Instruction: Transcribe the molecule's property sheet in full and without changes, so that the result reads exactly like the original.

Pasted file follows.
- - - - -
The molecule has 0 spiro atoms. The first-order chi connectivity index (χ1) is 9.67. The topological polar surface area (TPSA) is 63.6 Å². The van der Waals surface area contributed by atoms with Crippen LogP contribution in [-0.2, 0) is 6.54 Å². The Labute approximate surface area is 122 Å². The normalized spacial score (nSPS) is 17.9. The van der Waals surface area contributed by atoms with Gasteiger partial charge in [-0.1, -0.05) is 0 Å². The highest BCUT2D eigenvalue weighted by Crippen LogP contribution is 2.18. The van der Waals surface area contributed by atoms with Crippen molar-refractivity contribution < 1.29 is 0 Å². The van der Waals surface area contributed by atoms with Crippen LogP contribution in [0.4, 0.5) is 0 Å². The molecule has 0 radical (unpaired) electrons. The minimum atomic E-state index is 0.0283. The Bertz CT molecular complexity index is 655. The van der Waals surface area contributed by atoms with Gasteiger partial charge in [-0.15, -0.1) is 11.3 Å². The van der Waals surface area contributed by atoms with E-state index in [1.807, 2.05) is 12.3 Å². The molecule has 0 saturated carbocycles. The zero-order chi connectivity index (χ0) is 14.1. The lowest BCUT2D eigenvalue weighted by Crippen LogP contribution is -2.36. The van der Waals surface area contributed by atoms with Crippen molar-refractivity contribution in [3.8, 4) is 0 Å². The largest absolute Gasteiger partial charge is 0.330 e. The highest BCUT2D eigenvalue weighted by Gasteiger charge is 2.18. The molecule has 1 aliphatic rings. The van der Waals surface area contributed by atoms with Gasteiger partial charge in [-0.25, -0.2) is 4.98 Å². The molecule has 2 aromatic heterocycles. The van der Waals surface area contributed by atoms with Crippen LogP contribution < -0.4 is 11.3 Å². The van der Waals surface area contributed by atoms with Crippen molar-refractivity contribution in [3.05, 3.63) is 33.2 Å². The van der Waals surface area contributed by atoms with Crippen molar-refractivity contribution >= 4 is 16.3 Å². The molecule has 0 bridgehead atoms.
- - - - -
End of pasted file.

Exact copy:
The molecule has 0 spiro atoms. The first-order chi connectivity index (χ1) is 9.67. The topological polar surface area (TPSA) is 63.6 Å². The van der Waals surface area contributed by atoms with Crippen LogP contribution in [-0.2, 0) is 6.54 Å². The Labute approximate surface area is 122 Å². The normalized spacial score (nSPS) is 17.9. The van der Waals surface area contributed by atoms with Gasteiger partial charge in [-0.1, -0.05) is 0 Å². The highest BCUT2D eigenvalue weighted by Crippen LogP contribution is 2.18. The van der Waals surface area contributed by atoms with Crippen molar-refractivity contribution < 1.29 is 0 Å². The van der Waals surface area contributed by atoms with Crippen LogP contribution in [0.4, 0.5) is 0 Å². The molecule has 0 radical (unpaired) electrons. The minimum atomic E-state index is 0.0283. The Bertz CT molecular complexity index is 655. The van der Waals surface area contributed by atoms with Gasteiger partial charge in [-0.15, -0.1) is 11.3 Å². The van der Waals surface area contributed by atoms with E-state index in [1.807, 2.05) is 12.3 Å². The molecule has 0 saturated carbocycles. The zero-order chi connectivity index (χ0) is 14.1. The lowest BCUT2D eigenvalue weighted by Crippen LogP contribution is -2.36. The van der Waals surface area contributed by atoms with Crippen molar-refractivity contribution in [3.8, 4) is 0 Å². The largest absolute Gasteiger partial charge is 0.330 e. The highest BCUT2D eigenvalue weighted by Gasteiger charge is 2.18. The molecule has 1 aliphatic rings. The van der Waals surface area contributed by atoms with Gasteiger partial charge in [-0.25, -0.2) is 4.98 Å². The molecule has 2 aromatic heterocycles. The van der Waals surface area contributed by atoms with Crippen LogP contribution < -0.4 is 11.3 Å². The van der Waals surface area contributed by atoms with Crippen molar-refractivity contribution in [3.05, 3.63) is 33.2 Å². The van der Waals surface area contributed by atoms with Crippen molar-refractivity contribution >= 4 is 16.3 Å². The molecule has 0 bridgehead atoms.